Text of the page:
Colonoscopy


Colonoscopy lets the physician look inside your entire large intestine, from the lowest part, the rectum, all the way through the colon to the lower end of the small intestine. The procedure is used to diagnose the causes of unexplained changes in bowel habits, signs of cancer in the colon and rectum, inflammed tissue (colitis), abnormal growths (polyps), ulcer and bleeding.


Your colon must be completely empty for the colonoscopy to be thorough and safe. To prepare for the procedure, you must follow a clear liquid diet and use a laxative solution on the day before the procedure. A clear liquid diet means fat-free bouillon or broth, Jello or Popsicles (any color except red, blue, purple or orange), strained fruit juice, water, plain coffee, plain tea, or soda (any kind). Please see the colonoscopy preparation instructions for complete details.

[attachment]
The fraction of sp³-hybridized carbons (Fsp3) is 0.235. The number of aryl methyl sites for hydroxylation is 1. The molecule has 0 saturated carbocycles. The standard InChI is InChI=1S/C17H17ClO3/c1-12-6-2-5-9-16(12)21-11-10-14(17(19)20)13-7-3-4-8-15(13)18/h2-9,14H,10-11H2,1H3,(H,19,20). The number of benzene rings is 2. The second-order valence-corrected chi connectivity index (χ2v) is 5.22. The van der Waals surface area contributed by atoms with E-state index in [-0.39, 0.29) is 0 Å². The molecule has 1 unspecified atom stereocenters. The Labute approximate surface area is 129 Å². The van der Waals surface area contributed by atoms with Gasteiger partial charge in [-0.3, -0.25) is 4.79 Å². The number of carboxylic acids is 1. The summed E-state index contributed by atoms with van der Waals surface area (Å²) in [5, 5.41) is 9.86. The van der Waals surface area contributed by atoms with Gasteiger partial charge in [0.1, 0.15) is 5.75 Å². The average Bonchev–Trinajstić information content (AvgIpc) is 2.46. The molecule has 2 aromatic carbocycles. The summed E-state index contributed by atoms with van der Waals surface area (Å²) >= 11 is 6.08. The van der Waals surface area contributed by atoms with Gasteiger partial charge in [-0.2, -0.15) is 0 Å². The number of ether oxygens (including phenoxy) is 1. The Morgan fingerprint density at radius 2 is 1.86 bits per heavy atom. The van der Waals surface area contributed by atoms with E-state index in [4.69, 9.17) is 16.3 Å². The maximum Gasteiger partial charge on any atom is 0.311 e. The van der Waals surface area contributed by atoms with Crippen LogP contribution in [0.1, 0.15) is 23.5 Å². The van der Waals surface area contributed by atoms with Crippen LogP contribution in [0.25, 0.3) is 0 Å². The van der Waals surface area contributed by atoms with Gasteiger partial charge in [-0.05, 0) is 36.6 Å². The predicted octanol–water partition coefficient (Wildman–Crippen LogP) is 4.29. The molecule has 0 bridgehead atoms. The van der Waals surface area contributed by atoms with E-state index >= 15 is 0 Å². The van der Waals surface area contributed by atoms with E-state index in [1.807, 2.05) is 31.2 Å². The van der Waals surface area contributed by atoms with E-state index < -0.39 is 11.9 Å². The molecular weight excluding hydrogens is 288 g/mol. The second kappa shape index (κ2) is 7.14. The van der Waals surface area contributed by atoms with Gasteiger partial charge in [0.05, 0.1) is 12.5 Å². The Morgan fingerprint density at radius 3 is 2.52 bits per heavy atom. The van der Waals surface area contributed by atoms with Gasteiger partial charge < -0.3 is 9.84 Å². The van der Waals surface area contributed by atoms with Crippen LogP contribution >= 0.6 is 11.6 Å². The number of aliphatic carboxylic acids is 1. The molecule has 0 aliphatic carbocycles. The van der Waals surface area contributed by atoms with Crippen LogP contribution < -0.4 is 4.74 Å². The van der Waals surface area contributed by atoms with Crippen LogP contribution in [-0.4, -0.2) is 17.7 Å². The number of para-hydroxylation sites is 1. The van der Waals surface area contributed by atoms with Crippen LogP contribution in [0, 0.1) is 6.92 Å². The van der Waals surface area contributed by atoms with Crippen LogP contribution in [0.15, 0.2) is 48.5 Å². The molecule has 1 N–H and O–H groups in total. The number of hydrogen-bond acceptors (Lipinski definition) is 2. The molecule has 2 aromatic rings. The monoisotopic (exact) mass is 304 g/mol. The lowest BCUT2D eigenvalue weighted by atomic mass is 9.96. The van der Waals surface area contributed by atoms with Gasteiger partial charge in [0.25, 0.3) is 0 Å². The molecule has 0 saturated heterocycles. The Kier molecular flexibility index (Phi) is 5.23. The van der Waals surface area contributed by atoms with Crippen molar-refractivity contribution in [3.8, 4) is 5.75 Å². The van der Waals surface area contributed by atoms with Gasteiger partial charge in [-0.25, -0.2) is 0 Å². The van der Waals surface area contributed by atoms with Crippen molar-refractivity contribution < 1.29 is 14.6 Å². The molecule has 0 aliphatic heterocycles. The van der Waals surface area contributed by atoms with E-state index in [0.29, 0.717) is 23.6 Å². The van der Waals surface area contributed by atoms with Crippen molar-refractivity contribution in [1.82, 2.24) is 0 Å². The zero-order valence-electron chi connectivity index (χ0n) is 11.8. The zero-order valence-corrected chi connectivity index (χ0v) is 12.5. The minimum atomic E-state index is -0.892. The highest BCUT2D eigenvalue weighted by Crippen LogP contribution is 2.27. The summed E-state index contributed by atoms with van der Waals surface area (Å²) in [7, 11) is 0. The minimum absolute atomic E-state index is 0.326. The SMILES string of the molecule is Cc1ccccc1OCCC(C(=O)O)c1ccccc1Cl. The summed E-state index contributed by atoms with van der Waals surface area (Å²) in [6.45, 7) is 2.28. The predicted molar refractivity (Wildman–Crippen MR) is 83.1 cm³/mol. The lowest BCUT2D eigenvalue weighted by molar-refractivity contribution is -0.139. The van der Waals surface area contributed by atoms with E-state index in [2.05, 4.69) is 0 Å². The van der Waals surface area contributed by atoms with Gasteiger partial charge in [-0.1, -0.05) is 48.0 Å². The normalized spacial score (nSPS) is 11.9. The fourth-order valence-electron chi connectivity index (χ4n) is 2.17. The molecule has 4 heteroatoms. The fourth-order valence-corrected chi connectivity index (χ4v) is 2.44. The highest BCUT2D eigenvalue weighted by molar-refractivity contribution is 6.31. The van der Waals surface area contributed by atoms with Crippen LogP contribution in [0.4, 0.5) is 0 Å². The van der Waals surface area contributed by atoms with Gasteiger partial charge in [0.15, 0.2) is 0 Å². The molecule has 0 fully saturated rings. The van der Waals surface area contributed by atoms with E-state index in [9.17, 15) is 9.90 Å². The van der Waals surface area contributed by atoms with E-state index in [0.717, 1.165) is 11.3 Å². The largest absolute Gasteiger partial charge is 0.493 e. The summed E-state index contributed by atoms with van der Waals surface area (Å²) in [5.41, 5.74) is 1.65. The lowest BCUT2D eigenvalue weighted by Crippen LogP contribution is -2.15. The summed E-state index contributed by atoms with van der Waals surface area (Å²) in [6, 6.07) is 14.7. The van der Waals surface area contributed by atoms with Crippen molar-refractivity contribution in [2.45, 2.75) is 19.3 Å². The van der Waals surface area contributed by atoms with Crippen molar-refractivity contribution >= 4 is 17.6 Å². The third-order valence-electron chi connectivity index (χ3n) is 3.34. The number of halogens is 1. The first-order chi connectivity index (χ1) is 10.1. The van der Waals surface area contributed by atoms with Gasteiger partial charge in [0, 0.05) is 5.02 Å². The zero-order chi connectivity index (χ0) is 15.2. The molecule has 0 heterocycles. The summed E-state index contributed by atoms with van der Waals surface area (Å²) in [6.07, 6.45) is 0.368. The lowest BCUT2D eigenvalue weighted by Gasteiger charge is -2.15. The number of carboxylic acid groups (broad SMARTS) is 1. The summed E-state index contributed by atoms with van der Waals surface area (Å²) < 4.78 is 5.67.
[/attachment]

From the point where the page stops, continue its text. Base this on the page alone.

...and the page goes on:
For the procedure, you will lie on your left side on the examining table. You will be given medication to keep you comfortable and to sedate you during the exam. The physician will insert a long, flexible tube into your rectum and slowly guide it through your colon. The scope also blows some air into your colon, which inflates the colon and helps the physician see better. Most of the air is removed after the examination is finished. The physician can remove polyps, take biopsies of colitis or growth for diagnosis and control bleeding sites if needed.


Colonoscopy takes 30 minutes; however, you will need to plan to be at the hospital or office for 2 hours. The medicine given for sedation should keep you from feeling discomfort during the exam. The majority of patients remember nothing about the procedure. If biopsies were taken or polyps removed during your procedure, we normally receive the results within 7 business days. After your physician has reviewed the report, we will results during the office followup.